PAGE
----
Access To Holy Places In Jerusalem Sparks Violence A spark for Israel's current violence is access to al-Aqsa Mosque. A look at failed efforts to share sacred places across the Holy Land shows why neither side trusts the other to keep promises.

Access To Holy Places In Jerusalem Sparks Violence

Access To Holy Places In Jerusalem Sparks Violence

  • Download
  • <iframe src="" width="100%" height="290" frameborder="0" scrolling="no" title="NPR embedded audio player">
  • Transcript

A spark for Israel's current violence is access to al-Aqsa Mosque. A look at failed efforts to share sacred places across the Holy Land shows why neither side trusts the other to keep promises.


We are trying to better understand the latest wave of violence between Israelis and Palestinians. Secretary of State John Kerry held talks with the Israeli prime minister yesterday. And we'll hear about that diplomacy in a moment, but first some background. One spark for the current violence has been the issue of access to holy places in Jerusalem, as NPR's Alice Fordham reports.

UNIDENTIFIED WOMAN: (Singing in foreign language).

ALICE FORDHAM, BYLINE: In the tangle of streets at the heart of old Jerusalem, a veiled Muslim woman stands singing prayers. Israeli police usher her from the middle of the streets to a spot just a few yards away. But Arab shopkeepers and juice sellers object vociferously.

IBRAHIM: It's every day - every day like this.

FORDHAM: Ibrahim, an Arab shopkeeper, fears arrest if he gives his full name. He tells me there have been daily confrontations like this, in addition to the more serious violence across country. The trouble flared a month ago after row over who has access to the site of the famous mosque here, al-Aqsa. Citing security concerns after clashes, Israel banded Muslim men under 50 during a Jewish holiday. And the agriculture minister, Uri Ariel, led activists up to the area to call for the right to do Jewish prayer there. It outraged shopkeeper Ibrahim.

IBRAHIM: And it's not fair what's going on. It's like - you know, it's complicated.

FORDHAM: Al-Aqsa is one of the holiest places for Muslims. It's also revered by Jews as the site of their ancient temple, the most sacred place in Judaism. Israeli and Jordanian authorities and Muslim religious leaders have an unwritten agreement on who gets to pray, where and when at the holy site, under which only Muslims are allowed to pray there. That's commonly called the status quo. And many Palestinians think Israeli authorities are trying to change it.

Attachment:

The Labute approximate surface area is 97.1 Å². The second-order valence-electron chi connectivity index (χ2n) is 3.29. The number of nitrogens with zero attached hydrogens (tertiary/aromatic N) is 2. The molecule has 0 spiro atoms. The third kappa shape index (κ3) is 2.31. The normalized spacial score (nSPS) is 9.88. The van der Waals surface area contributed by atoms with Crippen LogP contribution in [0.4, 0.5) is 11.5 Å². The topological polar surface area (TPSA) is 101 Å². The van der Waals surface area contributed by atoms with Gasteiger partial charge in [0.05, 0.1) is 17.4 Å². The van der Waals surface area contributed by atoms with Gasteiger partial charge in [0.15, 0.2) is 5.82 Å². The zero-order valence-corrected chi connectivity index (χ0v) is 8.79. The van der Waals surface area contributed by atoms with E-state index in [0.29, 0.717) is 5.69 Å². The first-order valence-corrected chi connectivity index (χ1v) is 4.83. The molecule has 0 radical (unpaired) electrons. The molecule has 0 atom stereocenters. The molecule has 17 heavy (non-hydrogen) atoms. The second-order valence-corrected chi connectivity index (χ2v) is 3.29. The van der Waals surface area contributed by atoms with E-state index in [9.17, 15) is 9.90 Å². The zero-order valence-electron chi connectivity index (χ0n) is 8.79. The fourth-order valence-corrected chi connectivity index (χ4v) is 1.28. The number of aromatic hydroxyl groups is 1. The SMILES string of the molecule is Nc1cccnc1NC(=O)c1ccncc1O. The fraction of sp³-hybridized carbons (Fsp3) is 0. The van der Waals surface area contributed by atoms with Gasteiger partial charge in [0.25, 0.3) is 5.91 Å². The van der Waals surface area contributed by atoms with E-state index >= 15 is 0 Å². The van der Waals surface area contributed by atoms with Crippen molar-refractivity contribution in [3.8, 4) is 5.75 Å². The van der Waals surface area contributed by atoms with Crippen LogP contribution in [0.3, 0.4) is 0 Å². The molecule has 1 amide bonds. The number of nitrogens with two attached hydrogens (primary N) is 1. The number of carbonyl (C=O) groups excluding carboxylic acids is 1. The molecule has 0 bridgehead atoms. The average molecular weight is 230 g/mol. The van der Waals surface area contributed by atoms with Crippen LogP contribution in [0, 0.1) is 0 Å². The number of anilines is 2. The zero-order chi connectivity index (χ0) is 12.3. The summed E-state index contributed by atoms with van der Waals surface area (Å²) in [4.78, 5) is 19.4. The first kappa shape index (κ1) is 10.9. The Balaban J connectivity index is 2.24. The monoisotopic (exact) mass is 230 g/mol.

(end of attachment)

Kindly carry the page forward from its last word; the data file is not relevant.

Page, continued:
PRIME MINISTER BENJAMIN NETANYAHU: No, we're not. We haven't changed the status quo on the Temple Mount in years.

FORDHAM: That's Prime Minister Benjamin Netanyahu. But Israeli analyst Ofer Zalzberg of the International Crisis Group says things have changed. More religious Jews are going up to the site, he says. And he adds, Muslim authorities have been prevented from carrying out maintenance projects.

OFER ZALZBERG: And all of these very much strengthened the sense among Palestinians that Israel intends to change the status quo and transform a site that for centuries was exclusively about Muslim worship into one in which both Jews and Muslims would pray as this happened in Hebron.

FORDHAM: Hebron, a town in the West Bank. I go there to see. The old city's dominated by a large building that's been a mosque for centuries. Sheikh Munzer Abu al Failat takes me inside, past Israeli security and metal detectors, to show me what makes the mosque special.

MUNZER ABU AL FAILAT: (Through interpreter) This is the tomb of Abraham, who wasn't a Christian. He wasn't a Jew, but he was a Muslim.

FORDHAM: Needless to say, many consider Abraham the patriarch of Jews, Christians and Muslims. On the site of the tomb stood a Jewish structure more than 2,000 years ago, then a church, then the mosque. After Israel conquered the West Bank in 1967, Jews began to come and pray in what Muslims call the Ibrahimi Mosque. But in 1994, a Jewish settler walked in during Friday prayers and opened fire, killing 29 Palestinian worshipers. After that, Israel divided the space. Now this side's controlled by Muslim authorities. And the sheikh shows me, on the other side of the barrier, is a space run by Jews.

FAILAT: On the other side, you can hear.

FORDHAM: Over there, Jewish scholars won't talk to a woman. But Eli Merich, who works here, says he hopes the whole place will be a synagogue one day, where anyone can pray. He notes that for 700 years, Jews weren't allowed near Abraham's tomb.

ELI MERICH: When the Muslims were here, they didn't let anyone other that's not a Muslim to go in, to get in the building.

FORDHAM: Back in the Jerusalem streets close to al-Aqsa, shopkeeper Fathi Jaabari tells me Palestinians see their situation weakening. The way he talks, it seems like the mosque's a last holdout.

FATHI JAABARI: The Palestinian people have nothing to fight with, except al-Aqsa.

FORDHAM: And shortly afterward, he heads to pray there. Alice Fordham, NPR News, Jerusalem.

Copyright © 2015 NPR. All rights reserved. Visit our website terms of use and permissions pages at for further information.

NPR transcripts are created on a rush deadline by an NPR contractor. This text may not be in its final form and may be updated or revised in the future. Accuracy and availability may vary. The authoritative record of NPR’s programming is the audio record.